The other issue here is many people have to give up their jobs to care for their loved one. They may become dependent on the state, in which case financial circumstances can quickly deteriorate. People can easily become trapped in a social welfare system that is designed to make it as difficult as possible to access any supports for their child and themselves. That can have huge implications, reducing quality of life to mere existence. How can that be acceptable for the family as a whole?

I have a son called Kyle who has Autism and Epilepsy. We have been living with this diagnosis since he had his first seizure at the age of two. It turns your world upside down in a way you had hoped would never happen, but it has and we have to get on with it. One of the first things you think of when you are given a diagnosis for your child is the kind of quality of life will they have in the future. You worry. What will happen to him when we are gone? Will he live independently or need care? The fear of the unknown, and the what-ifs, are crippling at times. You have to make a choice for your own sanity, to live in the here and now. That doesn’t mean not making plans for his future – it just means trying to cope as best you can, and look at life as positively as possible. In my case, it means enjoying my son, and letting him be the child he is and not who I may want him to be.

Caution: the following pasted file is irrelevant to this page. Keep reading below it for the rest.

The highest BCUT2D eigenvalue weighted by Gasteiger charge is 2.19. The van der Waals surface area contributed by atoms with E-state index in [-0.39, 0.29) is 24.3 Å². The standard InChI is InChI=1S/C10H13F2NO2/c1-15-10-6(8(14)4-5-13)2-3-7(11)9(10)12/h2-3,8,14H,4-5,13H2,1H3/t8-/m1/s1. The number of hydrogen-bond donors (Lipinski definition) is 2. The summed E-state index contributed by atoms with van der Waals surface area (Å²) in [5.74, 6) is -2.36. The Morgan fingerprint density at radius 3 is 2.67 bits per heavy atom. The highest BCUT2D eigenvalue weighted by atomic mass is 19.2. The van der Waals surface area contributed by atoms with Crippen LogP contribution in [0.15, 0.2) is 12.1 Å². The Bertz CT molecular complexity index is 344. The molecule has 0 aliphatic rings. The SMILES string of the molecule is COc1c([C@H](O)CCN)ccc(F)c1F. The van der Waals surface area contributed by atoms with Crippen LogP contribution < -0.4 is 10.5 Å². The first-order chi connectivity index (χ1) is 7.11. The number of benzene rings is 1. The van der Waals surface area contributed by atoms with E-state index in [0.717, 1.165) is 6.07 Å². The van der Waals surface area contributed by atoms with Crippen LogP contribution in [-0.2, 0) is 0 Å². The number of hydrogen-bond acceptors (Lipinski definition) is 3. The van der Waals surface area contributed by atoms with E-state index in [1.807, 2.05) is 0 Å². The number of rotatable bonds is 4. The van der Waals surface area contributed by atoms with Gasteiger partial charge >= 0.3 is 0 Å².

We celebrate things that he does, that would be minor to a neurotypical child, but is a big deal for him. We take joy wherever we can find it – let’s face it, the alternative of constantly looking at the negatives of what he cannot do are just too overwhelming to deal with. God knows, we hear it often enough from professionals and their reports, that have a habit of knocking you sideways when you least expect it.